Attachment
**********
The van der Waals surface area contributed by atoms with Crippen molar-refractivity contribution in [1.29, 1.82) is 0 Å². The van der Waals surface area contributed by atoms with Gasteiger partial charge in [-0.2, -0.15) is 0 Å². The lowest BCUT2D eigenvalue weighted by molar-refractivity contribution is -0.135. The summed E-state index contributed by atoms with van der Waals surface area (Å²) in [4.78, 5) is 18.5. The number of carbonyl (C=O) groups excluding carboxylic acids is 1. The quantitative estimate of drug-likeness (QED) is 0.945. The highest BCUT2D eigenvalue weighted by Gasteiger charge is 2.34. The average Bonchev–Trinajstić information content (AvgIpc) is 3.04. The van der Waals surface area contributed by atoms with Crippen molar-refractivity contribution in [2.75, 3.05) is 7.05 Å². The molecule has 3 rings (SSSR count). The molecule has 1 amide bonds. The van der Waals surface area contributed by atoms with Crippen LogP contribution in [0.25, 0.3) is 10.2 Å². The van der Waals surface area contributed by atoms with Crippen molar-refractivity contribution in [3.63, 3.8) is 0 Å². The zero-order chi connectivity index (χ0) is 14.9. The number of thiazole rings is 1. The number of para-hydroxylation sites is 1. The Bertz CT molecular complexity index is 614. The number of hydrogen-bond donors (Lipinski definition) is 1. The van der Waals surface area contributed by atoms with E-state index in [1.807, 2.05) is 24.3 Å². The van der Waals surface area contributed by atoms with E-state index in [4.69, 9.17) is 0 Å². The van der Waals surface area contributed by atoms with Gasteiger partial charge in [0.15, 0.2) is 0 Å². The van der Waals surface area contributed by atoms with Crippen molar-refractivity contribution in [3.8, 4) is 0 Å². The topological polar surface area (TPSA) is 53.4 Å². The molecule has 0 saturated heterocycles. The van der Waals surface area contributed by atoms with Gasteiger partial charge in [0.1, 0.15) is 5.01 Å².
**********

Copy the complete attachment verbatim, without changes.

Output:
The van der Waals surface area contributed by atoms with Crippen molar-refractivity contribution in [1.29, 1.82) is 0 Å². The van der Waals surface area contributed by atoms with Gasteiger partial charge in [-0.2, -0.15) is 0 Å². The lowest BCUT2D eigenvalue weighted by molar-refractivity contribution is -0.135. The summed E-state index contributed by atoms with van der Waals surface area (Å²) in [4.78, 5) is 18.5. The number of carbonyl (C=O) groups excluding carboxylic acids is 1. The quantitative estimate of drug-likeness (QED) is 0.945. The highest BCUT2D eigenvalue weighted by Gasteiger charge is 2.34. The average Bonchev–Trinajstić information content (AvgIpc) is 3.04. The van der Waals surface area contributed by atoms with Crippen molar-refractivity contribution in [2.75, 3.05) is 7.05 Å². The molecule has 3 rings (SSSR count). The molecule has 1 amide bonds. The van der Waals surface area contributed by atoms with Crippen LogP contribution in [0.25, 0.3) is 10.2 Å². The van der Waals surface area contributed by atoms with Crippen molar-refractivity contribution in [3.63, 3.8) is 0 Å². The zero-order chi connectivity index (χ0) is 14.9. The number of thiazole rings is 1. The number of para-hydroxylation sites is 1. The Bertz CT molecular complexity index is 614. The number of hydrogen-bond donors (Lipinski definition) is 1. The van der Waals surface area contributed by atoms with E-state index in [1.807, 2.05) is 24.3 Å². The van der Waals surface area contributed by atoms with E-state index in [4.69, 9.17) is 0 Å². The van der Waals surface area contributed by atoms with Gasteiger partial charge in [0.15, 0.2) is 0 Å². The van der Waals surface area contributed by atoms with Crippen molar-refractivity contribution in [3.8, 4) is 0 Å². The topological polar surface area (TPSA) is 53.4 Å². The molecule has 0 saturated heterocycles. The van der Waals surface area contributed by atoms with Gasteiger partial charge in [0.1, 0.15) is 5.01 Å².